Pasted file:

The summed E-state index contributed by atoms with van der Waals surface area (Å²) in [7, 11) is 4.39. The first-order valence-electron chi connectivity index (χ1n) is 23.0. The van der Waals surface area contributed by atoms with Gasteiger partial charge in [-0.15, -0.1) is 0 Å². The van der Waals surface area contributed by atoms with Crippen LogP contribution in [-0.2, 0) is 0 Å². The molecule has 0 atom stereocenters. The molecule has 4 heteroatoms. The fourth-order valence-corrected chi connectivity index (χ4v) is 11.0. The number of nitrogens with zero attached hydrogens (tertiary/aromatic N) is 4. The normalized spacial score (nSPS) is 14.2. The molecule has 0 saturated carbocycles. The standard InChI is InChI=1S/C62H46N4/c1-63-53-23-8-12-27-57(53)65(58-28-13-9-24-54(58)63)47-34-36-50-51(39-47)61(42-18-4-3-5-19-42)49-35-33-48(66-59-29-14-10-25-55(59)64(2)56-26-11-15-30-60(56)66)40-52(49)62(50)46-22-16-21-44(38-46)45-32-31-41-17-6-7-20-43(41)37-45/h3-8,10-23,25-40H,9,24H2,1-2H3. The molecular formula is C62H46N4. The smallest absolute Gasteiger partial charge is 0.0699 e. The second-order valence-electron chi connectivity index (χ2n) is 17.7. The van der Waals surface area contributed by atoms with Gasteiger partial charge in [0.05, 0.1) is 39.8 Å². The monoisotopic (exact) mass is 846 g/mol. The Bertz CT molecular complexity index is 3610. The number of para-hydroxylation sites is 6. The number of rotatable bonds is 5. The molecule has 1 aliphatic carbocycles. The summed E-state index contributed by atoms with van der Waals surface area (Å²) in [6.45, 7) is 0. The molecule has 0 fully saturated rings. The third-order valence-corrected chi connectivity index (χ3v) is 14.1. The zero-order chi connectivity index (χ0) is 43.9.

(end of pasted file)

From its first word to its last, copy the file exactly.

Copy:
The summed E-state index contributed by atoms with van der Waals surface area (Å²) in [7, 11) is 4.39. The first-order valence-electron chi connectivity index (χ1n) is 23.0. The van der Waals surface area contributed by atoms with Gasteiger partial charge in [-0.15, -0.1) is 0 Å². The van der Waals surface area contributed by atoms with Crippen LogP contribution in [-0.2, 0) is 0 Å². The molecule has 0 atom stereocenters. The molecule has 4 heteroatoms. The fourth-order valence-corrected chi connectivity index (χ4v) is 11.0. The number of nitrogens with zero attached hydrogens (tertiary/aromatic N) is 4. The normalized spacial score (nSPS) is 14.2. The molecule has 0 saturated carbocycles. The standard InChI is InChI=1S/C62H46N4/c1-63-53-23-8-12-27-57(53)65(58-28-13-9-24-54(58)63)47-34-36-50-51(39-47)61(42-18-4-3-5-19-42)49-35-33-48(66-59-29-14-10-25-55(59)64(2)56-26-11-15-30-60(56)66)40-52(49)62(50)46-22-16-21-44(38-46)45-32-31-41-17-6-7-20-43(41)37-45/h3-8,10-23,25-40H,9,24H2,1-2H3. The molecular formula is C62H46N4. The smallest absolute Gasteiger partial charge is 0.0699 e. The second-order valence-electron chi connectivity index (χ2n) is 17.7. The van der Waals surface area contributed by atoms with Gasteiger partial charge in [0.05, 0.1) is 39.8 Å². The monoisotopic (exact) mass is 846 g/mol. The Bertz CT molecular complexity index is 3610. The number of para-hydroxylation sites is 6. The number of rotatable bonds is 5. The molecule has 1 aliphatic carbocycles. The summed E-state index contributed by atoms with van der Waals surface area (Å²) in [6.45, 7) is 0. The molecule has 0 fully saturated rings. The third-order valence-corrected chi connectivity index (χ3v) is 14.1. The zero-order chi connectivity index (χ0) is 43.9.